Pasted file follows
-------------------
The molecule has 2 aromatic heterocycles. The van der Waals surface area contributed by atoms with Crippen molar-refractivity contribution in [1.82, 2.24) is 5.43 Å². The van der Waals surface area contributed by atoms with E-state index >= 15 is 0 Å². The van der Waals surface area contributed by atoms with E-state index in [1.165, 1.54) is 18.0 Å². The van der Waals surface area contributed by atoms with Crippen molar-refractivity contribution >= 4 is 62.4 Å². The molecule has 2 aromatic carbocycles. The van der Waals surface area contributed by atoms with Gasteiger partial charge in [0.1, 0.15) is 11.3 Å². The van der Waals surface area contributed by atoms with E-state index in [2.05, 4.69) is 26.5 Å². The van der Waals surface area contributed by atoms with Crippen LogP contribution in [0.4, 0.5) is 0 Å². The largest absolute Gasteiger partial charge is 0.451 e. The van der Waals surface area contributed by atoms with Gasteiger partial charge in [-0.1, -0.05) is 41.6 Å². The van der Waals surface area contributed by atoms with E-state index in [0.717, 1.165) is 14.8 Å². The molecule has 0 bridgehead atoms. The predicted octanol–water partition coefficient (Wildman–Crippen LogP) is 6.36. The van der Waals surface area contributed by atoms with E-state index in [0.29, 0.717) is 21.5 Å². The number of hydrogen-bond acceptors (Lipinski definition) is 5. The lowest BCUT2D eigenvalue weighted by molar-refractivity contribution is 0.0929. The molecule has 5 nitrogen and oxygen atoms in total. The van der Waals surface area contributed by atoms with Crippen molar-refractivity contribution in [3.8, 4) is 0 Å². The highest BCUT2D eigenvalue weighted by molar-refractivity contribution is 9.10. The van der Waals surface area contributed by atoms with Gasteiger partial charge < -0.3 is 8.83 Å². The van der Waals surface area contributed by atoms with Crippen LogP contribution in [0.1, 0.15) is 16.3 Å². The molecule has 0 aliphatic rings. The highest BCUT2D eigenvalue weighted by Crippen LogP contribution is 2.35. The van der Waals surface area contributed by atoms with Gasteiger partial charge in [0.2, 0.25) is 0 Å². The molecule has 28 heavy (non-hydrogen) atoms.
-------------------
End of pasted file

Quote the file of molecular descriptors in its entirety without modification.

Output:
The molecule has 2 aromatic heterocycles. The van der Waals surface area contributed by atoms with Crippen molar-refractivity contribution in [1.82, 2.24) is 5.43 Å². The van der Waals surface area contributed by atoms with E-state index >= 15 is 0 Å². The van der Waals surface area contributed by atoms with E-state index in [1.165, 1.54) is 18.0 Å². The van der Waals surface area contributed by atoms with Crippen molar-refractivity contribution >= 4 is 62.4 Å². The molecule has 2 aromatic carbocycles. The van der Waals surface area contributed by atoms with Gasteiger partial charge in [0.1, 0.15) is 11.3 Å². The van der Waals surface area contributed by atoms with E-state index in [2.05, 4.69) is 26.5 Å². The van der Waals surface area contributed by atoms with Crippen LogP contribution in [0.4, 0.5) is 0 Å². The largest absolute Gasteiger partial charge is 0.451 e. The van der Waals surface area contributed by atoms with Gasteiger partial charge in [-0.1, -0.05) is 41.6 Å². The van der Waals surface area contributed by atoms with E-state index in [0.717, 1.165) is 14.8 Å². The molecule has 0 bridgehead atoms. The predicted octanol–water partition coefficient (Wildman–Crippen LogP) is 6.36. The van der Waals surface area contributed by atoms with E-state index in [0.29, 0.717) is 21.5 Å². The number of hydrogen-bond acceptors (Lipinski definition) is 5. The lowest BCUT2D eigenvalue weighted by molar-refractivity contribution is 0.0929. The molecule has 5 nitrogen and oxygen atoms in total. The van der Waals surface area contributed by atoms with Crippen molar-refractivity contribution in [3.8, 4) is 0 Å². The highest BCUT2D eigenvalue weighted by molar-refractivity contribution is 9.10. The van der Waals surface area contributed by atoms with Gasteiger partial charge < -0.3 is 8.83 Å². The van der Waals surface area contributed by atoms with Crippen LogP contribution in [0.1, 0.15) is 16.3 Å². The molecule has 0 aliphatic rings. The highest BCUT2D eigenvalue weighted by Crippen LogP contribution is 2.35. The van der Waals surface area contributed by atoms with Gasteiger partial charge in [0.2, 0.25) is 0 Å². The molecule has 28 heavy (non-hydrogen) atoms.